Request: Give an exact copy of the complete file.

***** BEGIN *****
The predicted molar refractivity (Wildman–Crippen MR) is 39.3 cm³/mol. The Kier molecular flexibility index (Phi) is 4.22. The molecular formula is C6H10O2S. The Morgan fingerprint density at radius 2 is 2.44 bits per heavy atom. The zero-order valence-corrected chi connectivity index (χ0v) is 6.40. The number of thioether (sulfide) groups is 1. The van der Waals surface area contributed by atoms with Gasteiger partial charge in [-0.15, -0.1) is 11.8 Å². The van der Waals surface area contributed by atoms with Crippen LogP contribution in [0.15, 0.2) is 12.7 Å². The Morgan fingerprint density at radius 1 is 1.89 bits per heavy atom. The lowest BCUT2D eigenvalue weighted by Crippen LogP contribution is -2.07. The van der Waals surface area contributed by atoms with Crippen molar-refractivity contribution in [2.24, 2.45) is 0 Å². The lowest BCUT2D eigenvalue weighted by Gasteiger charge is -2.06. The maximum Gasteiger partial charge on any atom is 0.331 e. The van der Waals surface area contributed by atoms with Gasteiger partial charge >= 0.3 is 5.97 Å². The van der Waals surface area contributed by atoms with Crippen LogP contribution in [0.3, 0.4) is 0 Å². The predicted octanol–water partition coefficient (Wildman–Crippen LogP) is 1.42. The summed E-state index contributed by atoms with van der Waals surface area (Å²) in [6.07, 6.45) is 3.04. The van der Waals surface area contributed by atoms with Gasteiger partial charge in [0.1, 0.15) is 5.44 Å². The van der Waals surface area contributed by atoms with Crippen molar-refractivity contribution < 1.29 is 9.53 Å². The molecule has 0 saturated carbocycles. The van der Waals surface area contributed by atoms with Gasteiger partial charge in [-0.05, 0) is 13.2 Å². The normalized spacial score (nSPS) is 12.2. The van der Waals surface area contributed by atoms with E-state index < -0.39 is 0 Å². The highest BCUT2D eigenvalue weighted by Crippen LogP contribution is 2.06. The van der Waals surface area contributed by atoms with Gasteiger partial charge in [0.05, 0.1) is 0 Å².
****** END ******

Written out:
The predicted molar refractivity (Wildman–Crippen MR) is 39.3 cm³/mol. The Kier molecular flexibility index (Phi) is 4.22. The molecular formula is C6H10O2S. The Morgan fingerprint density at radius 2 is 2.44 bits per heavy atom. The zero-order valence-corrected chi connectivity index (χ0v) is 6.40. The number of thioether (sulfide) groups is 1. The van der Waals surface area contributed by atoms with Gasteiger partial charge in [-0.15, -0.1) is 11.8 Å². The van der Waals surface area contributed by atoms with Crippen LogP contribution in [0.15, 0.2) is 12.7 Å². The Morgan fingerprint density at radius 1 is 1.89 bits per heavy atom. The lowest BCUT2D eigenvalue weighted by Crippen LogP contribution is -2.07. The van der Waals surface area contributed by atoms with Crippen molar-refractivity contribution in [2.24, 2.45) is 0 Å². The lowest BCUT2D eigenvalue weighted by Gasteiger charge is -2.06. The maximum Gasteiger partial charge on any atom is 0.331 e. The van der Waals surface area contributed by atoms with Gasteiger partial charge >= 0.3 is 5.97 Å². The van der Waals surface area contributed by atoms with Crippen LogP contribution in [0.3, 0.4) is 0 Å². The predicted octanol–water partition coefficient (Wildman–Crippen LogP) is 1.42. The summed E-state index contributed by atoms with van der Waals surface area (Å²) in [6.07, 6.45) is 3.04. The van der Waals surface area contributed by atoms with Gasteiger partial charge in [0.1, 0.15) is 5.44 Å². The van der Waals surface area contributed by atoms with Crippen molar-refractivity contribution < 1.29 is 9.53 Å². The molecule has 0 saturated carbocycles. The van der Waals surface area contributed by atoms with Gasteiger partial charge in [-0.05, 0) is 13.2 Å². The normalized spacial score (nSPS) is 12.2. The van der Waals surface area contributed by atoms with E-state index < -0.39 is 0 Å². The highest BCUT2D eigenvalue weighted by Crippen LogP contribution is 2.06. The van der Waals surface area contributed by atoms with Gasteiger partial charge in [0.05, 0.1) is 0 Å².